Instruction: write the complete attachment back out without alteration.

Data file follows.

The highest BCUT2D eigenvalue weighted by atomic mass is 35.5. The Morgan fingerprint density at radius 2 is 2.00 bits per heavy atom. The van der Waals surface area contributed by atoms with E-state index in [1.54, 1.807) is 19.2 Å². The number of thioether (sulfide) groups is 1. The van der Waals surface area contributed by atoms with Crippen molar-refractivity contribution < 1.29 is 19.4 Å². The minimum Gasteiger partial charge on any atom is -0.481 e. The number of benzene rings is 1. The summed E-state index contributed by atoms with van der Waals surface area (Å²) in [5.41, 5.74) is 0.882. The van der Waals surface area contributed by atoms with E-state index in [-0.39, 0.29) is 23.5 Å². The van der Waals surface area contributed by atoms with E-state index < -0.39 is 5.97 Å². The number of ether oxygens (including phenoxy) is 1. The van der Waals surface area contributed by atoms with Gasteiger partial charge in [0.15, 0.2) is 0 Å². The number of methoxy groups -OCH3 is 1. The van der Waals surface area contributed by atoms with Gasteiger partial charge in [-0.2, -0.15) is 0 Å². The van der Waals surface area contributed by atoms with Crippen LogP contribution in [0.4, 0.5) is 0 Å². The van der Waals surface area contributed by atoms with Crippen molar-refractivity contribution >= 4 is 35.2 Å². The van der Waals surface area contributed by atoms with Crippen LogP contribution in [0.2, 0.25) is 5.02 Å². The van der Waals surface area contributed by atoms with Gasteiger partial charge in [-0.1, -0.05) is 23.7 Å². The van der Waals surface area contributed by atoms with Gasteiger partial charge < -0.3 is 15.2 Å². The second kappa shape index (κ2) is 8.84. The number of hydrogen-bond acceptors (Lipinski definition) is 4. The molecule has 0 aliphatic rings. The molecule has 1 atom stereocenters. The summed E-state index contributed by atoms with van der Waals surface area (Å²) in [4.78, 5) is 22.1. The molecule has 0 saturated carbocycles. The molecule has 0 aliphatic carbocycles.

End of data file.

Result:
The highest BCUT2D eigenvalue weighted by atomic mass is 35.5. The Morgan fingerprint density at radius 2 is 2.00 bits per heavy atom. The van der Waals surface area contributed by atoms with E-state index in [1.54, 1.807) is 19.2 Å². The number of thioether (sulfide) groups is 1. The van der Waals surface area contributed by atoms with Crippen molar-refractivity contribution < 1.29 is 19.4 Å². The minimum Gasteiger partial charge on any atom is -0.481 e. The number of benzene rings is 1. The summed E-state index contributed by atoms with van der Waals surface area (Å²) in [5.41, 5.74) is 0.882. The van der Waals surface area contributed by atoms with E-state index in [-0.39, 0.29) is 23.5 Å². The van der Waals surface area contributed by atoms with E-state index < -0.39 is 5.97 Å². The number of ether oxygens (including phenoxy) is 1. The van der Waals surface area contributed by atoms with Gasteiger partial charge in [0.15, 0.2) is 0 Å². The number of methoxy groups -OCH3 is 1. The van der Waals surface area contributed by atoms with Gasteiger partial charge in [-0.2, -0.15) is 0 Å². The van der Waals surface area contributed by atoms with Crippen LogP contribution in [0.4, 0.5) is 0 Å². The van der Waals surface area contributed by atoms with Crippen molar-refractivity contribution >= 4 is 35.2 Å². The van der Waals surface area contributed by atoms with Crippen LogP contribution in [0.2, 0.25) is 5.02 Å². The van der Waals surface area contributed by atoms with Gasteiger partial charge in [-0.1, -0.05) is 23.7 Å². The van der Waals surface area contributed by atoms with Gasteiger partial charge < -0.3 is 15.2 Å². The second kappa shape index (κ2) is 8.84. The number of hydrogen-bond acceptors (Lipinski definition) is 4. The molecule has 0 aliphatic rings. The molecule has 1 atom stereocenters. The summed E-state index contributed by atoms with van der Waals surface area (Å²) in [4.78, 5) is 22.1. The molecule has 0 saturated carbocycles. The molecule has 0 aliphatic carbocycles.